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The BREAST-Q: Further Validation in Independent Clinical Samples

Ward, Joseph A. M.B.Ch.B.; Potter, Shelley M.B.Ch.B., Ph.D.; Blazeby, Jane M. M.B.Ch.B., M.D.

Plastic and Reconstructive Surgery: October 2012 - Volume 130 - Issue 4 - p 616e–618e
doi: 10.1097/PRS.0b013e318262f6d5
Letters
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Academic Unit of Surgical Research, School of Social and Community Medicine, University of Bristol, Clifton, Bristol, United Kingdom

Correspondence to Dr. Blazeby, Academic Unit of Surgical Research, School of Social and Community Medicine, University of Bristol, Canynge Hall, 39 Whatley Road, Clifton, Bristol BS8 2PS, United Kingdom, j.m.blazeby@bristol.ac.uk

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Sir:

We read with great interest the recent article by Cano and colleagues1 and the accompanying discussion.2 Although we understand Dr. Hammond’s concerns that “researchers with a specific bias could manipulate the application of the instrument in a manner such that a particular bias is supported,” we perceive that these criticisms are unnecessary and believe that the development and validation of the BREAST-Q represents an important advance for plastic and reconstructive breast surgery. Traditionally, patient-reported outcomes in plastic and reconstructive breast surgery have been assessed mostly using generic and study-specific questionnaires, many of which have not been validated in the breast population and may not be sufficiently sensitive to breast-related concerns, thus risk overestimating treatment effects and leading to reporting bias.3 The BREAST-Q, by contrast, has been specifically designed and validated to assess patient-reported outcomes in plastic and reconstructive breast surgery using rigorous methodology involving patient interviews, focus groups, expert panels, and comprehensive literature reviews to develop a conceptual framework followed by extensive field-testing with 1950 women at five centers in the United States and Canada and the application of Rasch measurement methods to construct scales and traditional psychometric analyses. Indeed, contrary to Dr. Hammond’s concerns, the widespread adoption of the BREAST-Q may result in a significant improvement in both the quality and the consistency of patient-reported outcomes assessment in this area because it will capture concerns specific to women undergoing plastic and reconstructive breast surgery. The issue of reporting bias raised by Dr. Hammond, however, is not restricted to patient-reported outcomes, as recent systematic reviews show that this is common in both clinical and cosmetic studies of plastic and reconstructive breast surgery.4,5

One way to reduce the issues of reporting bias is to develop and use core outcome sets for plastic and reconstructive breast surgery. Core outcome sets are a standardized set of outcomes (usually between seven and 10) that all stakeholders (patients and professionals) agree should be measured and reported as a minimum in all research and audit studies in a particular area. Core outcome sets have been pioneered in the field of rheumatoid arthritis by the Outcome Measures in Rheumatoid Arthritis Clinical Trials initiative (http://www.intermed.med.uottawa.ca/research/omeract./) and now exist in other areas. By providing a minimum standard for outcome reporting, core outcome sets also create greater homogeneity across studies, increasing the value of research by facilitating data synthesis and meta-analysis. The benefits of standardized outcome reporting are already being recognized in oncologic breast surgery.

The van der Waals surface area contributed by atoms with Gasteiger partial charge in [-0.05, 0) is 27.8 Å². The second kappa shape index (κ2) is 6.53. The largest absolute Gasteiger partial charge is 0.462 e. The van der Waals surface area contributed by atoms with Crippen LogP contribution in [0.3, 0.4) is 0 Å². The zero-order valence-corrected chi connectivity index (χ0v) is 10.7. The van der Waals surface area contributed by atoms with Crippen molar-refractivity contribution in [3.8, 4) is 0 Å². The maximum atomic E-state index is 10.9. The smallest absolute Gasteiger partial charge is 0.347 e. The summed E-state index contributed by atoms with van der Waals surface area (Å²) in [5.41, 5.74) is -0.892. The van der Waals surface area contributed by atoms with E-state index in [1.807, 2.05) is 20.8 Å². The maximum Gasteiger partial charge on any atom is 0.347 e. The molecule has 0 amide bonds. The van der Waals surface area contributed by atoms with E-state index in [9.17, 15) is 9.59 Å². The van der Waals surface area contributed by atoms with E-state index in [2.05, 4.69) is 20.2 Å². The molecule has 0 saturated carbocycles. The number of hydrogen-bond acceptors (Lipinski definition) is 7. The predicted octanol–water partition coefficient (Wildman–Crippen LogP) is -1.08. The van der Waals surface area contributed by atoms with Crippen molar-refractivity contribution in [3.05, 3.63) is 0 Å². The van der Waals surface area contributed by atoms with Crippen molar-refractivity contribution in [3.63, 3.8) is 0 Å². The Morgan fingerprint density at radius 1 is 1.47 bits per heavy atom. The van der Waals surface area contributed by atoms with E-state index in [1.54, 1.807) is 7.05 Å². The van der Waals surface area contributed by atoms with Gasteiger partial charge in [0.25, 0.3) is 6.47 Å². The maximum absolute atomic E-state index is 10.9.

The Breast Reconstruction and Valid Outcomes group is developing a core outcome set for reconstructive breast surgery. Based on literature reviews and work with key stakeholders, a survey has been developed that will evaluate 200 patients’ and 100 health care professionals’ views of the importance of a range of clinical, cosmetic, and patient-reported outcomes in reconstructive breast surgery. Delphi methods will be used to prioritize outcome domains. By doing so, we will develop a methodologic basis for less biased and fairer comparisons between reconstructive procedures while facilitating research synthesis. More importantly, a core outcome set will ensure that the outcomes held in highest regard by patients—not authors—will be integral to all future studies in reconstructive breast surgery.

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DISCLOSURE

The authors have no financial interest to declare in relation to the content of this communication.

Joseph A. Ward, M.B.Ch.B.

Shelley Potter, M.B.Ch.B., Ph.D.

Jane M. Blazeby, M.B.Ch.B., M.D.

On behalf of the BRAVO Study Steering Committee

Academic Unit of Surgical Research

School of Social and Community Medicine

University of Bristol

Clifton, Bristol, United Kingdom

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REFERENCES

1. Cano SJ, Klassen AF, Scott AM, Cordeiro PG, Pusic AL. The BREAST-Q: Further validation in independent clinical samples. Plast Reconstr Surg.. 2012;129:293–302
2. Hammond DC. The BREAST-Q: Further validation in independent clinical samples (Discussion). Plast Reconstr Surg.. 2012;129:303–304
3. Potter S, Thomson HJ, Greenwood RJ, Hopwood P, Winters ZE. Health-related quality of life assessment in breast reconstruction. Br J Surg.. 2009;96:613–620
4. Potter S, Brigic A, Whiting P. Reporting clinical outcomes of breast reconstruction: A systematic review. J Natl Cancer Inst.. 2011;103:31–46
5. Potter S, Harcourt D, Cawthorn SJ. Assessment of cosmesis after breast reconstruction surgery: A systematic review. Ann Surg Oncol.. 2011;18:813–823
©2012American Society of Plastic Surgeons